Thank you so much for the tip and by the way, your articles are great and I really

enjoy reading them.  They inspire my inner soul and rejuvinate my desire to be creative..

Janine Brown

on Feb 5, 2010 6:10 PM

It's me again, I bought a Third hand. I not sure this qualifies as a metal smith tool but it sure comes in handy when I solder jump rings and findings.  I find that when I make bracelets, I tend to put a lot of beads, metal swirls and charms on them. To ensure that the bracelet doesn't break easily under the weight, I will solder the jumprings. I finally got a metal bench block and nylon mallet. I couldn't wait to harden and flatten some copper wire charms.  My next purchase will be a torch, butane hand torch, I'm too much of a scary cat to get anything else.

Crazy to bead

Foxfyr64 wrote
on Feb 7, 2010 10:10 AM

Hi there Ms. Jean,

I just read yourarticle and found it interesting.   I am still learning and have the problem of not being satisfied with my results (I've been practicing for over three years).   My question is when working with round wire (dead soft or half-hard), how do you keep the wire from twisting or/and kinking.  I've tried taping it and that makes it difficult to form or wrap for cabachons.  When I work my seed beads the finished project doesn't have the stability that I feel it needs, It feels "floppy or flimsy" like it will fall apart or the work can be spread with the fingers.  How do I leave enough slack for movement without losing the necessary tension.  Thank you in advance for any suggestions.  foxfyr64

clsinger wrote
on Feb 8, 2010 2:32 PM

I borrowed my husband's safety wire pliers (which is used to properly twist safety wire so that bolts, etc. don't fall of racing motorcycles).  The pliers lets me grip one end of a folded piece of wire and with the other end clamped to something solid, be able to quickly make twisted wire which has perfectly spaced twists in it.  I LOVE this tool and told him where in my jewlery work table he can find it when he needs it again!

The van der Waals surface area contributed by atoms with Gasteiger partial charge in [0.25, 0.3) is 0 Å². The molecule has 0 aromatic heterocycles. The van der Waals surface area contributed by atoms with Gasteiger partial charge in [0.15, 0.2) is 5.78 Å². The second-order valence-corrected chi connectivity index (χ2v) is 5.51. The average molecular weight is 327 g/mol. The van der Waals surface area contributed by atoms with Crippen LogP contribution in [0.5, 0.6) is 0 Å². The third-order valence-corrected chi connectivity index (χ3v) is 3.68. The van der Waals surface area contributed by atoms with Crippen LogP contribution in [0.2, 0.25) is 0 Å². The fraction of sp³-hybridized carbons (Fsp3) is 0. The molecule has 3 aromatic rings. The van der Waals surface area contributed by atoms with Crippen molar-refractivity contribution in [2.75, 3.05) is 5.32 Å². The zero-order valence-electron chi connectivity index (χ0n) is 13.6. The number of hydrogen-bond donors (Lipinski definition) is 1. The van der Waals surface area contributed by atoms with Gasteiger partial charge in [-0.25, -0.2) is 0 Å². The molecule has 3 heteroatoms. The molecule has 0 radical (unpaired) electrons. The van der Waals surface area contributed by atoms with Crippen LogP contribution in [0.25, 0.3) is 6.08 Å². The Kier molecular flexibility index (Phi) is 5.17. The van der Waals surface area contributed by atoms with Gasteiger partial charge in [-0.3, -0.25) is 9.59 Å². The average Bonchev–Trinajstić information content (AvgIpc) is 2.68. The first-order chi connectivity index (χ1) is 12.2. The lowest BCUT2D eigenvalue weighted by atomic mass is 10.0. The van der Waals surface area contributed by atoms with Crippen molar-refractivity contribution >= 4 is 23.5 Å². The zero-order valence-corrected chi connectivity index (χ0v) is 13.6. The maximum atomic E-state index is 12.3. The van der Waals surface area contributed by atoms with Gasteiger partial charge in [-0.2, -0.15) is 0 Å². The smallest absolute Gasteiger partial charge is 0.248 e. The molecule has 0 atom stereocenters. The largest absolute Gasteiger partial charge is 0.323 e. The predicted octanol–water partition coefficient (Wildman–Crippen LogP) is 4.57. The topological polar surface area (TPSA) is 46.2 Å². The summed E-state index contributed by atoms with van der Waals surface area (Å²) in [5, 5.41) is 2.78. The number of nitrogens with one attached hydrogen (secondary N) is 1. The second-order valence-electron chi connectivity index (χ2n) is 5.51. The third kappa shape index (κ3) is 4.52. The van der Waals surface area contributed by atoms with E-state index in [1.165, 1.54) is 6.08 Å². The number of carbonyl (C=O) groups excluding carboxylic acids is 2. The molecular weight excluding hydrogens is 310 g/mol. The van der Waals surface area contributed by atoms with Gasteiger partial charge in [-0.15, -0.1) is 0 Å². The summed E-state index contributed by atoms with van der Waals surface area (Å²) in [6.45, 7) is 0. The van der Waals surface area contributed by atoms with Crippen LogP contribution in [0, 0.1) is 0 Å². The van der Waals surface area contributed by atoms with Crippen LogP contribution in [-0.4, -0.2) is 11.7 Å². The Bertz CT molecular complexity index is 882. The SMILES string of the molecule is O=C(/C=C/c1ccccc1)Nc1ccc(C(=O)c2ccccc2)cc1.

I also now have the materials to make a sand bag for workhardening pieces withouth changing their shape.  I couldn't find one so decided that with heavy leather, my sewing machine and fine sand, I could make one.

ann3angels wrote
on Apr 12, 2010 9:42 PM

I see that you actually wrote this in January, but I'm responding now because I have finally gotten myself a drill press.  I have been investigating them for years and then stumbled on one on Amazon for $31.  It's called the  Dremel workstation and covers basic functions, but I am thrilled.  I think it will suite my needs fine.  

Now I  just have to get it assembled.  I know it gets difficult being able to afford these larger tools, but by shopping around, I always find a good deal on what I am looking for.   A mill roller is next.   I actually found one in the Otto Frei catalog for $250.  Not the Cadillac of mill rollers, but again, I'm sure it will serve my rather humble purposes.

dsal wrote
on Apr 18, 2011 7:41 PM

Foxyfyr wrote:  " When I work my seed beads the finished project doesn't have the stability that I feel it needs, It feels "floppy or flimsy" like it will fall apart or the work can be spread with the fingers.  How do I leave enough slack for movement without losing the necessary tension."

If you want a stiffer piece, try using Fireline.  The finished project does not give as much drape as when using Nymo, but it does yield a more stable project.

If you prefer Nymo (which I do), you might want to try this:  Cut a length of thread you plan to use.  Quickly run it through a heated hair flat-iron, by tugging the Nymo a bit at a time.  Or, you can secure the thread into the barrel of a heated curling iron, and then wrap the thread around the closed barrel once, then gently tug on the end.  The idea is to heat the thread and stretch it a bit simultaneously.  You'll end up with a nice, straight piece of thread which will not be too stretchy. Your seed-beaded piece will have the drape of Nymo, but will not stretch out of shape.

For somewhat complicated stitches, such as St. Petersburg weave, or spots in other weaves/patterns that seem to lose tension:  follow your thread path once again.  Going through the beads the second time helps to firm things up.

These tips should help stabilize your beadwork!

hth,

dsal